Why do NZ Laparoscopic Cholecystectomy Surgeons lie to patients?
“Every informed consent for laparoscopic cholecystectomy in New Zealand is obtained illegally by deception. Obtaining consent illegally is a criminal offence and it is obtained through coercion, deception and concealment, a misrepresentation of risks, side effects affecting quality of life and alternative non-surgical treatment options. This deception occurs under the direct protection of the Health and Disability Commissioner(HDC) and is in breach of the Code of Health and Disability Services Consumers’ Rights (the Code)”
Why would a reasonable surgeon lie to patients about alternative gallstone treatment options, expected risks and side effect risks affecting quality of life (Right 6 of the Code), in order to obtain consent for Cholecystectomies and/or even consider performing unneeded surgical procedures? From a surgeon’s perspective there are three distinct answers:
- We perform surgery because we have been trained to do so and because “we have always done it this way” or we simply do not know any better. In German psychology, this behaviour is analogous to a historic entity termed “Funktionslust”
- We are incentivized to perform surgical procedures, either for financial gain, renown, or both
Philip F. StahelEmail author, Todd F. VanderHeiden and Fernando J. Kim. Why do surgeons continue to perform unnecessary surgery? https://doi.org/10.1186/s13037-016-0117-6
- Greed. “Greed plays a role in causing unnecessary surgery, although I don’t think the economic motive alone is enough to explain it. There’s no doubt that if you eliminated all unnecessary surgery, most surgeons would go out of business. They’d have to look for honest work, because the surgeon gets paid when he performs surgery on you, not when you’re treated some other way. In pre-paid group practices where surgeons are paid a steady salary not tied to how many operations they perform, hysterectomies and tonsillectomies occur only about one-third as often as in fee-for-service situations.” Robert S. Mendelsohn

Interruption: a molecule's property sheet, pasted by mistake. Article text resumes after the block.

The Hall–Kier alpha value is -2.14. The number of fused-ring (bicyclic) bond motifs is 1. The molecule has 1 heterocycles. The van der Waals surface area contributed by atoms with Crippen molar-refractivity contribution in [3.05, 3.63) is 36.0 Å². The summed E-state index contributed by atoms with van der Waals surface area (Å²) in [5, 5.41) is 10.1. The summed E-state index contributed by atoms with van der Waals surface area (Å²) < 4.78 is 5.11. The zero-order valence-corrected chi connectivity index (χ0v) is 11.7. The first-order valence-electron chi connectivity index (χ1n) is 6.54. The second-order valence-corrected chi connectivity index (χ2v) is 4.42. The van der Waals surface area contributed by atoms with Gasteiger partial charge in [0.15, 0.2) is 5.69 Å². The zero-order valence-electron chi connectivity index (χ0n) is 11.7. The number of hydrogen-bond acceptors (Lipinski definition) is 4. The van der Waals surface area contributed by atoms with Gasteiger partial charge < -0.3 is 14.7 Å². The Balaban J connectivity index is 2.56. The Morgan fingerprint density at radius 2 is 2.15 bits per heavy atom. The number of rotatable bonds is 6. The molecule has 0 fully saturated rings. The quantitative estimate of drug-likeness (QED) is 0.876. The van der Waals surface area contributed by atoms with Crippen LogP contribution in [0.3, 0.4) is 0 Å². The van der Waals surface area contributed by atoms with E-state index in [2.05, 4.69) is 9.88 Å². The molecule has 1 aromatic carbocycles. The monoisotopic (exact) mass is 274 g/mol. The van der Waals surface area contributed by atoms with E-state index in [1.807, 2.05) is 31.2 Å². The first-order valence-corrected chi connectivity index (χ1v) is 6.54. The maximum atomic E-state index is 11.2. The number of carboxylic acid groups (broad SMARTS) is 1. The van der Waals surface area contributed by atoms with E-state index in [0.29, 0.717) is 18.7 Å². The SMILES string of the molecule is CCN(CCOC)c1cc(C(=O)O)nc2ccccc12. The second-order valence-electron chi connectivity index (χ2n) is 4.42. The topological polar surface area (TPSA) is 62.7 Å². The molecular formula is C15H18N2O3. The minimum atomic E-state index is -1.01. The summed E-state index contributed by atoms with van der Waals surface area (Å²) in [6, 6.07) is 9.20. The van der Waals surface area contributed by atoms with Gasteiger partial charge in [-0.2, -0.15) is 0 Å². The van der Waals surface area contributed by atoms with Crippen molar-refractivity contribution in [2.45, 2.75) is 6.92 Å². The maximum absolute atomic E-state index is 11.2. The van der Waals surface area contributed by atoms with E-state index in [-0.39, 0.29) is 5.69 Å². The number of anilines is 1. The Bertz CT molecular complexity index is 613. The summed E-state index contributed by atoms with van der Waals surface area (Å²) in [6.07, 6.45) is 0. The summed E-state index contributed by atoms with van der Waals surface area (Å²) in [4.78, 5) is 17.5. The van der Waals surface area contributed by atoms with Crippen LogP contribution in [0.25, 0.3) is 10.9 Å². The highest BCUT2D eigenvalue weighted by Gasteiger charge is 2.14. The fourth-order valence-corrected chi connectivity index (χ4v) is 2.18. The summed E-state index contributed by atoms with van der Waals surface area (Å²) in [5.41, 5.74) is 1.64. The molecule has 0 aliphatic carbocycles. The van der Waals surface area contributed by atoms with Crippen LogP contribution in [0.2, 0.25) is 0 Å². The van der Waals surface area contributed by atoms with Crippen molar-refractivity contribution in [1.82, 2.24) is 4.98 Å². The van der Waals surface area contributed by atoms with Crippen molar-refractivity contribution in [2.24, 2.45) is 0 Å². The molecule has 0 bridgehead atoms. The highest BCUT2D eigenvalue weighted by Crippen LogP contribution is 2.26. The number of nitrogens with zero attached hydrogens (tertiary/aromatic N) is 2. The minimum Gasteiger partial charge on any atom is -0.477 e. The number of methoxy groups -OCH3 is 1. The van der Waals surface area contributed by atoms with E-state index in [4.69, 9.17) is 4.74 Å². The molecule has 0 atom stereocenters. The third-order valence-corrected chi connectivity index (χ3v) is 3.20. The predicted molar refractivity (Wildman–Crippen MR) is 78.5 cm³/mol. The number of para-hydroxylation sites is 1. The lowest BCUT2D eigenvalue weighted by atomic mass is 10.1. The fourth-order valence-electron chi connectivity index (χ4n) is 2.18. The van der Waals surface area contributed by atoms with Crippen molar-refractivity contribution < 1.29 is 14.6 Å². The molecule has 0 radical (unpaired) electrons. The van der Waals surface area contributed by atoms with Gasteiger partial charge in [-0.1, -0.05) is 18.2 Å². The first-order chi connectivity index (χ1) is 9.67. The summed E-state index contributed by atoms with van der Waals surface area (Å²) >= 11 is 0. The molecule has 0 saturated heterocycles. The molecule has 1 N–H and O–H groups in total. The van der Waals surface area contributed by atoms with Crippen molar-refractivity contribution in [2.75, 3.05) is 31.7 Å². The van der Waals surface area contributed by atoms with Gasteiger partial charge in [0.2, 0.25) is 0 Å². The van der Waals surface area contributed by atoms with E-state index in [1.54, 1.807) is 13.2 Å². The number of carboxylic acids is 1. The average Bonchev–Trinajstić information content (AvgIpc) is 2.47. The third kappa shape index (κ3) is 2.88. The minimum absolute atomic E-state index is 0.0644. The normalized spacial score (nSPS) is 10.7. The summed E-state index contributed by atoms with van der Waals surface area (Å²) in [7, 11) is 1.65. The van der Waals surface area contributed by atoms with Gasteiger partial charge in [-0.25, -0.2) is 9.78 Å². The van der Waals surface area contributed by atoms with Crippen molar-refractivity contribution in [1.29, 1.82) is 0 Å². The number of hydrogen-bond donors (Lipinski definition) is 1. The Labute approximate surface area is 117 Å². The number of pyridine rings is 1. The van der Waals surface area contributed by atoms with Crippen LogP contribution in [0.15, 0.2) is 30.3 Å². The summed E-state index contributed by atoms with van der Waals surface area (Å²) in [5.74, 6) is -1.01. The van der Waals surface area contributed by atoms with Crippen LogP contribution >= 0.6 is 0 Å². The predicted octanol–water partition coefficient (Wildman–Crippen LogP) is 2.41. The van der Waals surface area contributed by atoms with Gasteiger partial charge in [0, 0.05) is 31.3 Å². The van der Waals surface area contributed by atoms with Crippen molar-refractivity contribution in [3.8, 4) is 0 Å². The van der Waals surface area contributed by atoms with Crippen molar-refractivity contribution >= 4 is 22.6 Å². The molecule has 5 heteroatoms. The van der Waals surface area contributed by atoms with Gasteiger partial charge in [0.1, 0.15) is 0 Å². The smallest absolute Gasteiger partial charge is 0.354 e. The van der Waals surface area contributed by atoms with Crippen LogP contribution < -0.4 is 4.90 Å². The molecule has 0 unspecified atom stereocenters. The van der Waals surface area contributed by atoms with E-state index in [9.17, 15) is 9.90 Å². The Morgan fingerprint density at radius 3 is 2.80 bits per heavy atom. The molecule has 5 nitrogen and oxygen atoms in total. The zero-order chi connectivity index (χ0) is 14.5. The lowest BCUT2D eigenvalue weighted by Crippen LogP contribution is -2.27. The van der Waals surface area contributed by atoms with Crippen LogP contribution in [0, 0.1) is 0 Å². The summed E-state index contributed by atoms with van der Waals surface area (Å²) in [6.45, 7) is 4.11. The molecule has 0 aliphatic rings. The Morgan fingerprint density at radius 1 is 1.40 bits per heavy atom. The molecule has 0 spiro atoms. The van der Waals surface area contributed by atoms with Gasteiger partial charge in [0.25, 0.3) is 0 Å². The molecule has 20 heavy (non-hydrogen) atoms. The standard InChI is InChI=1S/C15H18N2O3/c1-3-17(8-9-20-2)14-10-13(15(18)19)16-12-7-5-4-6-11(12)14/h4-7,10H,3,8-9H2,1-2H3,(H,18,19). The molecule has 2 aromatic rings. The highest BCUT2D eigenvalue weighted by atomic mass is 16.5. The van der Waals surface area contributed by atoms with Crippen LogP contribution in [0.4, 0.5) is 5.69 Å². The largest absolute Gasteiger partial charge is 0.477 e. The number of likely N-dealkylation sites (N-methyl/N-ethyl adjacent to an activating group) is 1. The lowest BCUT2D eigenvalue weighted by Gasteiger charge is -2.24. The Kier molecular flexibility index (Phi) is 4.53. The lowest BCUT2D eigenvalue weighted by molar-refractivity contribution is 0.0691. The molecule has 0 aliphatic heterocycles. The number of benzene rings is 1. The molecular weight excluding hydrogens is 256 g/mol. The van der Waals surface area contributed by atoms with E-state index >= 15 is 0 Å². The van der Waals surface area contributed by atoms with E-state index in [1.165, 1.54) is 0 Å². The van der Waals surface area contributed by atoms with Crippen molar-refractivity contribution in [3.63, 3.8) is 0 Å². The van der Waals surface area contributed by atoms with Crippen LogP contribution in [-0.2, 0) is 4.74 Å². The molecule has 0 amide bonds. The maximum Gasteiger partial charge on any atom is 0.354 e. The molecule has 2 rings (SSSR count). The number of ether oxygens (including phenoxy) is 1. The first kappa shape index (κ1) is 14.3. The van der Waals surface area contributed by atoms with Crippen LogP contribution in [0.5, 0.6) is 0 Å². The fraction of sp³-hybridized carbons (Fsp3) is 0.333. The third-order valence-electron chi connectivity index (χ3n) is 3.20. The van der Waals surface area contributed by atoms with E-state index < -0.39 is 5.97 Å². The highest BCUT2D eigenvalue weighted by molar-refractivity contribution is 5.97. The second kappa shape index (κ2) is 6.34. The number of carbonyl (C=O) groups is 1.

Quote from Royal Australasian College of Surgeons spokesman Dr John Quinn said it was “almost certain” the medical industry influenced surgical decisions. “But we cannot control what individual surgeons do in any given situation. It’s up to them to diagnose and treat their patients as they see fit.”
And why would a surgeon provide an inaccurate and incomplete testimony to the HDC or to ACC treatment injury clinical reviews? One explanation can be found in the Medical Council of New Zealand Good Medical Practice guide that sets the standard for cultural competence, clinical competence and ethical conduct for doctors. It states:
“You must cooperate fully with any formal inquiry or inquest into the treatment of a patient (although you have the right NOT to give evidence that may lead to criminal proceedings being taken against you)”. In other words a Doctor does NOT have to be forth coming with any information that would incriminate and lead to criminal proceedings
From a surgeon’s perspective – Protected
“But we cannot control what individual surgeons do in any given situation. It’s up to them to diagnose and treat their patients as they see fit”
New Zealand surgeons have gone on the record and stated, “when a patient signs their consent forms”, despite being absent of any disclosed long term side-effects and complications, “the patient has accepted a surgeon’s opinion”. NZ Surgeon’ believe they cannot be held liable for any subsequent damages to health resulting from long-term side effects of surgery not disclosed, or for not disclosing alternative treatment options. This despite opinions presented that cannot be backed by any evidence-based medical study or information provided by the HDC’s own internal advisors (obtained by Official Information Act request)
Malpractice lawsuits have effectively been blocked by the fact that the HDC continues to issue no breach rulings, based solely on the surgeons’ opinions.
This HDC supported practice is a breach of patient Rights, 4(2) and 4(4):
Every consumer has the right to have services provided those comply with legal, professional, ethical, and other relevant standards. Consent for services cannot be obtained in a fraudulent manner, through deception and concealment. Every consumer has the right to have services provided in a manner that minimises the potential harm to, and optimises the quality of life of the consumer.
Improper professional conduct: According to the New Zealand Medical Council, this in itself, for terms of reference constitutes malpractice. Malpractice involves illegal or unethical conduct, or neglect of professional duty. However, according to the HDC, breaches never takes place, no referral to the Director of Proceedings to investigate illegal or unethical conduct, or neglect of professional duty.